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The Napoleon Series > Book Reviews > Books on military subjects

In the Wake of Napoleon: The Dutch in Time of War, 1792-1815

Hattem, Mark van; Mariska Pool; Mathieu Willemsen (eds.). In the Wake of Napoleon: The Dutch in Time of War, 1792-1815. Bussum (NLD): Thoth Publishers; Maidstone (UK): Amalgamated Book Services. 127 p. ISBN# 9068684033. Hardcover. 34.90 or $43.

From October 14, 2005 to April 2, 2006 the Dutch Army Museum (Leger Museum) in Delft mounted a fascinating exhibition on Dutch soldiers and the role of the Netherlands in the Napoleonic wars. Items for this exhibit have been assembled from all over Europe, some as far away as the Artillery Museum in St. Petersburg. To accompany the exhibition, Thoth Publishers, in cooperation with the Army Museum has published a lavishly illustrated hardback book.

This book is not an 'exhibition catalogue' in the sense that all the objects on display are described one by one. It is more a collection of stories within chapters giving the background to the period as well as additional material, with the bonus of quite a lot of the exhibits being displayed in the book. This is due to the nature of the exhibition, in which much emphasis is placed on the fate and adventures of individual Dutchmen, a Dutch woman and even a horse caught up in the Napoleonic Wars.

The fact that a large number of the artifacts that have been handed down to us can be linked to individuals makes for a fascinating whole. These are not anonymous soldiers lined up on a faraway battlefield. They are individual human beings with their own experiences and tragedies. In a way these fates mirror the fate of the Netherlands in this period: a small state swept up a maelstrom of events beyond its control.

The Netherlands was overrun by the French in early 1795 and became one of the earliest client states of France, although it tried again and again to emphasize its nominal independence. In this period the failed Anglo-Russian invasion of North Holland took place (1799). To bring it more in line with his imperial policy Napoleon installed his brother Louis as King of Holland in 1806. But Louis quickly turned more Dutch than the Dutch, refusing, for example, to introduce conscription. It was during his reign that the failed British expedition to Walcheren took place. In 1810 Napoleon had had enough and annexed the country to France. Dutch troops, which until then had mostly been used as second line units guarding lines of communication, etc., now were thrust into the forefront and formed part of the Grande Arme of 1812. One of the bridges over the Berezina was built by Dutch pioneers.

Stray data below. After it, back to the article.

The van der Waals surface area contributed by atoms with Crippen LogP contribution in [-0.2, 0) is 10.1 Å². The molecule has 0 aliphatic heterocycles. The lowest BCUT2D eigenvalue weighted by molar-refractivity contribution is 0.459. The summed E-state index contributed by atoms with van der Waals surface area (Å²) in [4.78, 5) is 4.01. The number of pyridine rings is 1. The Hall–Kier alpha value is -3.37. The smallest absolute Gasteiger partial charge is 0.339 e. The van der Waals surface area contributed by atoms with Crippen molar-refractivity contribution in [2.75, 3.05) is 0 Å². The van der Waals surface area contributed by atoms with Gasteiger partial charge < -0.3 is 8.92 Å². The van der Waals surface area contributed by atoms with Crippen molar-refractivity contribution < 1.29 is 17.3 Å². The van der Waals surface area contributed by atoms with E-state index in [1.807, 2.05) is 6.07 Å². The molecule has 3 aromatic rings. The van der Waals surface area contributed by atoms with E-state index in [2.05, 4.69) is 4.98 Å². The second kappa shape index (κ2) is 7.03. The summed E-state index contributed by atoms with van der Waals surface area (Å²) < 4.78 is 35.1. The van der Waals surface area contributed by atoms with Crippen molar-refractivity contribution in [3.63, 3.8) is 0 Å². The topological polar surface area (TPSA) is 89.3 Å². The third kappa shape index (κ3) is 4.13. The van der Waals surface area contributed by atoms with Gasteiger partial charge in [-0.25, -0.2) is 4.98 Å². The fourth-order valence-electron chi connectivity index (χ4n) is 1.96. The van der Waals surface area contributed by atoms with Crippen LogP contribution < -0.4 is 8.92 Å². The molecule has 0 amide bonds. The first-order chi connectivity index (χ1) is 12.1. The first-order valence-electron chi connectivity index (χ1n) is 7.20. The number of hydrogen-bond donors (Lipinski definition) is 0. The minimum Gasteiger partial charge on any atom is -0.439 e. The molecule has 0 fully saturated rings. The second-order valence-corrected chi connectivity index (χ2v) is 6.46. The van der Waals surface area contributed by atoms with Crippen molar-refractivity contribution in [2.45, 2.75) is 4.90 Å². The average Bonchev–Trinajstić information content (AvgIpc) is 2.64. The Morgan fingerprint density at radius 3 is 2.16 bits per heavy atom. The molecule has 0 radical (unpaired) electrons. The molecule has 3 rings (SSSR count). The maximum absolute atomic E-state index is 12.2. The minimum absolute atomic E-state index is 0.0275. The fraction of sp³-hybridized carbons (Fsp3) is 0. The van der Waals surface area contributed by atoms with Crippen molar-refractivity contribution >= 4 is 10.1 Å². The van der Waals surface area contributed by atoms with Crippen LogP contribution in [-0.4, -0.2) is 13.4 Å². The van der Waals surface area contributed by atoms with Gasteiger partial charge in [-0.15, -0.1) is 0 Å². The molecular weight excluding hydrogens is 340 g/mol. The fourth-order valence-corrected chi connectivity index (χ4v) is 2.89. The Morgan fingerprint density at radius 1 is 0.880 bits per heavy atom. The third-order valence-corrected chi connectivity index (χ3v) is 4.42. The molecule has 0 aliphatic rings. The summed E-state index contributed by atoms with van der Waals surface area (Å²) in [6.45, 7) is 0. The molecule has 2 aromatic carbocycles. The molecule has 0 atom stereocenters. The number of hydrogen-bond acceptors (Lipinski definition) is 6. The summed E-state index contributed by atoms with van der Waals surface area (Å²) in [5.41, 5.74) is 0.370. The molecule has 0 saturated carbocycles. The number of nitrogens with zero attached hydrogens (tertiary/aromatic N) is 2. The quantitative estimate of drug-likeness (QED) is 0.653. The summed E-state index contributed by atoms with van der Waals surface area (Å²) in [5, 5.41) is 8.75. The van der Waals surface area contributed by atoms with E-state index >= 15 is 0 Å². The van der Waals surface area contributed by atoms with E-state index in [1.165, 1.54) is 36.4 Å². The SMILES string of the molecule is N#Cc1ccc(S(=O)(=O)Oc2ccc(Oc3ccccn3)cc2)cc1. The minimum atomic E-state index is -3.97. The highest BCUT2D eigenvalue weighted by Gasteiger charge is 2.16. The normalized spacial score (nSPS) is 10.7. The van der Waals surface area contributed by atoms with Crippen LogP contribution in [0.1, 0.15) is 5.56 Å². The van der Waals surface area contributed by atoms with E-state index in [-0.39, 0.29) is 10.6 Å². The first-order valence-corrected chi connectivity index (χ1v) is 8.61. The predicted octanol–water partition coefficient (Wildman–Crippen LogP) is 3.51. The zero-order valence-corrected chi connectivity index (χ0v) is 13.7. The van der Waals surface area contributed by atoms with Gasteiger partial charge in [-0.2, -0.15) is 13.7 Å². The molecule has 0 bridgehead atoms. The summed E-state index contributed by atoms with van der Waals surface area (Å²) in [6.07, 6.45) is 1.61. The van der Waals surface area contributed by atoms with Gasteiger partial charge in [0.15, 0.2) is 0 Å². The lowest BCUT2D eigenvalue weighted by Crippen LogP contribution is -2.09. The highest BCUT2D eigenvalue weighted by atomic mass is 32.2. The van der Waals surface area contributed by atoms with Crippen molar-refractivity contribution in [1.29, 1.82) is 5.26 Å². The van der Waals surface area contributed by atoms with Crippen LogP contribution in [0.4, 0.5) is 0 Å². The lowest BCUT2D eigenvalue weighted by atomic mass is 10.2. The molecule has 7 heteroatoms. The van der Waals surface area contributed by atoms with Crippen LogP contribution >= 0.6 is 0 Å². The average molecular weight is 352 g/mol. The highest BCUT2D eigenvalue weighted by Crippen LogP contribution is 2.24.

What fascinating stories the book contains: Varying from Albert Gerrit Kanis, a conscript who was lucky to survive and write down his experiences as a common soldier to Jean Baptiste Dumonceau, general in Dutch and French service, who distinguished himself during the battles of the Anglo-Russian invasion of North Holland in 1799. The ladies who followed the drum are represented Ida Saint Elme, the so called 'courtesan of the Grande Arme', fiercely in love with Marshal Ney and survivor of the Russian campaign. And the above-mentioned horse is Wexy, the mount of Prince William of Orange, killed at Waterloo by a cannonball at the same time as the wounding of his master and since then stuffed and preserved as "Horse No. 1" at the Royal Stables in The Hague. His rider is covered in a separate chapter as well.

Sometimes personal tragedies are brought to light: in 1815 two brothers, Johannes and Lambertus Doyen, were on opposite sides at the field of Waterloo. Lieutenant Hendrik Jacob 't Hart left us a beautiful white infantry officers coat, specially made for him, which he barely wore before his death of illness on 15 August 1809. Another Dutchman in French uniform in 1815 was Johan Coenraad Duuring from Rotterdam, who commanded the 1st Battalion of the 1st Chasseurs pied of the Imperial Guard and with his battalion covered the French retreat when the Arme du Nord collapsed.

These biographies make up the most of the book. However, a basic introduction to Napoleonic iconography and propaganda pictures is also provided. This covers both pro- and anti-Napoleon iconography; the latter mainly represented by a selection of Goya's etchings "Los Desastres de la Guerra". Furthermore there is a chapter covering the history of the Dutch small-arms factory at Culemborg, which existed from 1759 until 1812, of which several firearms have survived. The factory was too small, however, to provide all the arms needed by the Dutch army, which also depended on the factories of Liege and others. Finally there is a short chapter on swords and sabres of the period.

The chapters are richly illustrated with colour photographs of many objects on display in the exhibition. The photos are of a high quality and are well-described. With uniforms details of the materials used are given as well. All in all the book is a valuable addition to any Napoleonic bookshelf and throws a vivid light on a hitherto lesser known army of the period.

Reviewed by Frank van den Bergh, M.A. 1/06.
Placed on the Napoleon Series: January 2006


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